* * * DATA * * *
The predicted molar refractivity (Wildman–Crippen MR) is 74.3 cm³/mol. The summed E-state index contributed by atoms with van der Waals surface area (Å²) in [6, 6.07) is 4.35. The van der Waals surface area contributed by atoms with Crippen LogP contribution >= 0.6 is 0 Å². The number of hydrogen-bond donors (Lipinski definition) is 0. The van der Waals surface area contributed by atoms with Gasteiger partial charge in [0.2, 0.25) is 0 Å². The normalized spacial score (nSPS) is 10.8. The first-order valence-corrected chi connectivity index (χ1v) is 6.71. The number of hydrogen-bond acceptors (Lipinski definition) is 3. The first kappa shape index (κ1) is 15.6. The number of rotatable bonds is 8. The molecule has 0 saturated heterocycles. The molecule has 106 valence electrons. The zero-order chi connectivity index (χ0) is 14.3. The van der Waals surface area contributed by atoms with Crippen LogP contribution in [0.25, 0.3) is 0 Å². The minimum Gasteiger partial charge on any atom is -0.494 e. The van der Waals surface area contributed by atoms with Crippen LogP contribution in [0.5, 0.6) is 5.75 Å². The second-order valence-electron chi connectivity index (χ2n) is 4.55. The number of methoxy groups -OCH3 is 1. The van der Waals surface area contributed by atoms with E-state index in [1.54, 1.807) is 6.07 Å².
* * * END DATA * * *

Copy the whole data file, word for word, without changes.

The predicted molar refractivity (Wildman–Crippen MR) is 74.3 cm³/mol. The summed E-state index contributed by atoms with van der Waals surface area (Å²) in [6, 6.07) is 4.35. The van der Waals surface area contributed by atoms with Crippen LogP contribution >= 0.6 is 0 Å². The number of hydrogen-bond donors (Lipinski definition) is 0. The van der Waals surface area contributed by atoms with Gasteiger partial charge in [0.2, 0.25) is 0 Å². The normalized spacial score (nSPS) is 10.8. The first-order valence-corrected chi connectivity index (χ1v) is 6.71. The number of hydrogen-bond acceptors (Lipinski definition) is 3. The first kappa shape index (κ1) is 15.6. The number of rotatable bonds is 8. The molecule has 0 saturated heterocycles. The molecule has 106 valence electrons. The zero-order chi connectivity index (χ0) is 14.3. The van der Waals surface area contributed by atoms with Crippen LogP contribution in [0.25, 0.3) is 0 Å². The minimum Gasteiger partial charge on any atom is -0.494 e. The van der Waals surface area contributed by atoms with Crippen LogP contribution in [0.5, 0.6) is 5.75 Å². The second-order valence-electron chi connectivity index (χ2n) is 4.55. The number of methoxy groups -OCH3 is 1. The van der Waals surface area contributed by atoms with E-state index in [1.54, 1.807) is 6.07 Å².